The Weir

The Weir

(formerly the White Horse)
24 Market Place
TW8 8EQ

Pub built in 1603 with later additions.

Locally listed as “White Horse”.

In Butts Conservation Area.

History

There’s mention of this as The White Horse as early as 1603. A rebuild and the addition of the tiles on the outside walls would seem to be about the same date as other pubs in the town. Continue reading

11 Somerset Road

Cottages, Somerset Road

11a (Ivy Cottage) & 11b (Jasmine Cottage)
Somerset Rd

Residences built in 1908.

In Butts Conservation Area.

History

Two semi-detached houses designed by local architect/surveyor Nowell Parr. Arched doorways and small round window detail.

Further Information

They replaced older cottages attached to the flank wall of The Cedars.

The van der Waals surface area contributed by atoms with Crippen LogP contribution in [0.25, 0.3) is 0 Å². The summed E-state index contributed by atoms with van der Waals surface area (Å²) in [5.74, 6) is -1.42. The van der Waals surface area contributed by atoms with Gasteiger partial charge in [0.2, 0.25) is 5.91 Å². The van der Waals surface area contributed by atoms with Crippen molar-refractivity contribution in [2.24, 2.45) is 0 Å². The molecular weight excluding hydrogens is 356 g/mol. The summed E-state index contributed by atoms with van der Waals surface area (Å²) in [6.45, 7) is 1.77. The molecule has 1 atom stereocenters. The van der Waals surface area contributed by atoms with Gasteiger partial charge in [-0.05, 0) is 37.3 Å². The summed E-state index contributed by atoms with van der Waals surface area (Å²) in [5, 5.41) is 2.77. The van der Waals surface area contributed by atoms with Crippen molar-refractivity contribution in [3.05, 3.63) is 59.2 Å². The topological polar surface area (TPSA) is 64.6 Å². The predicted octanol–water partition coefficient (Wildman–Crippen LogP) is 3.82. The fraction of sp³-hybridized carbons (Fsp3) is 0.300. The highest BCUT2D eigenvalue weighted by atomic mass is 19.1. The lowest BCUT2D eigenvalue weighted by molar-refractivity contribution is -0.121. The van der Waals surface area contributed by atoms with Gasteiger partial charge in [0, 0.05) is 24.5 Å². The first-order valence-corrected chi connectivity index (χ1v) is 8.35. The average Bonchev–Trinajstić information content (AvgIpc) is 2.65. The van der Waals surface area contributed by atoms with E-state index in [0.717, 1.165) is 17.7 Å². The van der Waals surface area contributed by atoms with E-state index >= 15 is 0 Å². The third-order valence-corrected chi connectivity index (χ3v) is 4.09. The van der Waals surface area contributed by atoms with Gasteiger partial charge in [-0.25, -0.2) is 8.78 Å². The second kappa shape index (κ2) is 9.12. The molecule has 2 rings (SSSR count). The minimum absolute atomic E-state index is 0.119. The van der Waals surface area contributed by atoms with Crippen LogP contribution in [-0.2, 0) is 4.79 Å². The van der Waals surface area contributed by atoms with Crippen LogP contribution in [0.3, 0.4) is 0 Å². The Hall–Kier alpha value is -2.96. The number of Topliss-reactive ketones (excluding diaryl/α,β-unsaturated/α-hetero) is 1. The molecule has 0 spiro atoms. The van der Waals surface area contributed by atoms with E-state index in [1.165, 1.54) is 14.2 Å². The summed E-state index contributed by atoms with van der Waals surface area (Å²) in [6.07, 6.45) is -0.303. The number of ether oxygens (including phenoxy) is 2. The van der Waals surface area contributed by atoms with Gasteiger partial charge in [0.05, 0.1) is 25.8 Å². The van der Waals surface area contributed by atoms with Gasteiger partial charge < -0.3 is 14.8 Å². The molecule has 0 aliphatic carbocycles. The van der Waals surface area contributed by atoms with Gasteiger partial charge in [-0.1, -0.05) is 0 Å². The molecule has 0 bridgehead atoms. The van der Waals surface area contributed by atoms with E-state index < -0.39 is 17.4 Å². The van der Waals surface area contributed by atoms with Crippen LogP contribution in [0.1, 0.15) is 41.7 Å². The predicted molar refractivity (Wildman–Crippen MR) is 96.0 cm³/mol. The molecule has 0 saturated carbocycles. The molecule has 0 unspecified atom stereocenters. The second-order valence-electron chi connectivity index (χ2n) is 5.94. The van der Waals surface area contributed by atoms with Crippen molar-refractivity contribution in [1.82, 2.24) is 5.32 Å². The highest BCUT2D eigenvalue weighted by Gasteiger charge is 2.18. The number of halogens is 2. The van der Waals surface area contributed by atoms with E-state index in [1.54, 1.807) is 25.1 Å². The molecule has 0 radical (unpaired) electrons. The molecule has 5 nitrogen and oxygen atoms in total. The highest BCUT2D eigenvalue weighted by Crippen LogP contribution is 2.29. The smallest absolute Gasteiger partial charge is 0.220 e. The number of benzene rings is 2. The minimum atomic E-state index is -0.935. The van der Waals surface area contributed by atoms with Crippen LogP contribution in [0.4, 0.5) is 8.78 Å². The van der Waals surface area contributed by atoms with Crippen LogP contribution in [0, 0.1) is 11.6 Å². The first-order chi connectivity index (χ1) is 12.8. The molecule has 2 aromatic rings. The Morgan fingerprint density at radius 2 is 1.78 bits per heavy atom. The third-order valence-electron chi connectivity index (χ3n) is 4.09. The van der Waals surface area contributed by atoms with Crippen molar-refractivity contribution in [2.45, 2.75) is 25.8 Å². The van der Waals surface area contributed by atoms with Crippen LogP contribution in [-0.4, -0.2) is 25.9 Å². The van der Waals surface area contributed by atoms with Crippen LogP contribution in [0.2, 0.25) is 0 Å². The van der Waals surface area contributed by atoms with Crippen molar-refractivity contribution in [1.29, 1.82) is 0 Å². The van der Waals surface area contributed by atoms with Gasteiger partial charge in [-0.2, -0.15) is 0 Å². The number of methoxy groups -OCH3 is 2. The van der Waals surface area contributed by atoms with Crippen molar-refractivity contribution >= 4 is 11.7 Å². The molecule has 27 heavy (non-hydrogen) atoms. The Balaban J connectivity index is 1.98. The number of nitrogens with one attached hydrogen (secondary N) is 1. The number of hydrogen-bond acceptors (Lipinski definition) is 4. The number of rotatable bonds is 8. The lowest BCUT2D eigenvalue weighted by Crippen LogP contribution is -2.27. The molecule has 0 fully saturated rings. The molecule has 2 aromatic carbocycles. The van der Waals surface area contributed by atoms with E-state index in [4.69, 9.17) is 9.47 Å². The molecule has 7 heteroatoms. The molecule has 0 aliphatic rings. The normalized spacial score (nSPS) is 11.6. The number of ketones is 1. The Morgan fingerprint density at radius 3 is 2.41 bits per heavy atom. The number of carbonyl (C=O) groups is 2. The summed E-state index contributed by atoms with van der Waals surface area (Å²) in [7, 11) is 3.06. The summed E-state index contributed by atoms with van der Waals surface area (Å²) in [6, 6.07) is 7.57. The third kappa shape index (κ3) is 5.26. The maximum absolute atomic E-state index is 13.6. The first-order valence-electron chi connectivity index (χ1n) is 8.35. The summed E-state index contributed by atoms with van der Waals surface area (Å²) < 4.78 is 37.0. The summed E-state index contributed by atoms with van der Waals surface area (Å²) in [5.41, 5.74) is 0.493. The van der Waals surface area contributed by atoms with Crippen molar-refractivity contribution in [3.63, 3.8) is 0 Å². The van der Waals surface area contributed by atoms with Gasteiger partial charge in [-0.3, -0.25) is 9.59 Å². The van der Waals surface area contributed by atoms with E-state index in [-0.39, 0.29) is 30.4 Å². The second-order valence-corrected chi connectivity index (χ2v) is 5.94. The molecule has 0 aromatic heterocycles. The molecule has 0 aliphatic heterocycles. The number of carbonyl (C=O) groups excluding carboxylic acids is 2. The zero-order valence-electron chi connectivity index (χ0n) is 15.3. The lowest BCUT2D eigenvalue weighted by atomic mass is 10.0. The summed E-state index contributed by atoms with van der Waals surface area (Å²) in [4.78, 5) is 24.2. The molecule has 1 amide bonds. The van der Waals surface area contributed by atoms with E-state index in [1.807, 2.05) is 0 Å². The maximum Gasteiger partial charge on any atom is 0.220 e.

11 Somerset Road

11 Somerset Road

 

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11 Somerset Road

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11 Somerset Road 51.485656, -0.309554 11 Somerset Road

 

Boatmen's Institute

Boatmen’s Institute

The Butts

Built in 1904 as a community centre for canal families, now a private residence.

Grade II statutory listed.

In Butts Conservation Area.

English Heritage Listing

Boatman’s institute, later house. Built in 1904 for The London City Mission by architect Noel Parr. Arts and Crafts style. Comprised two schoolrooms on the ground floor with living accommodation above.  Continue reading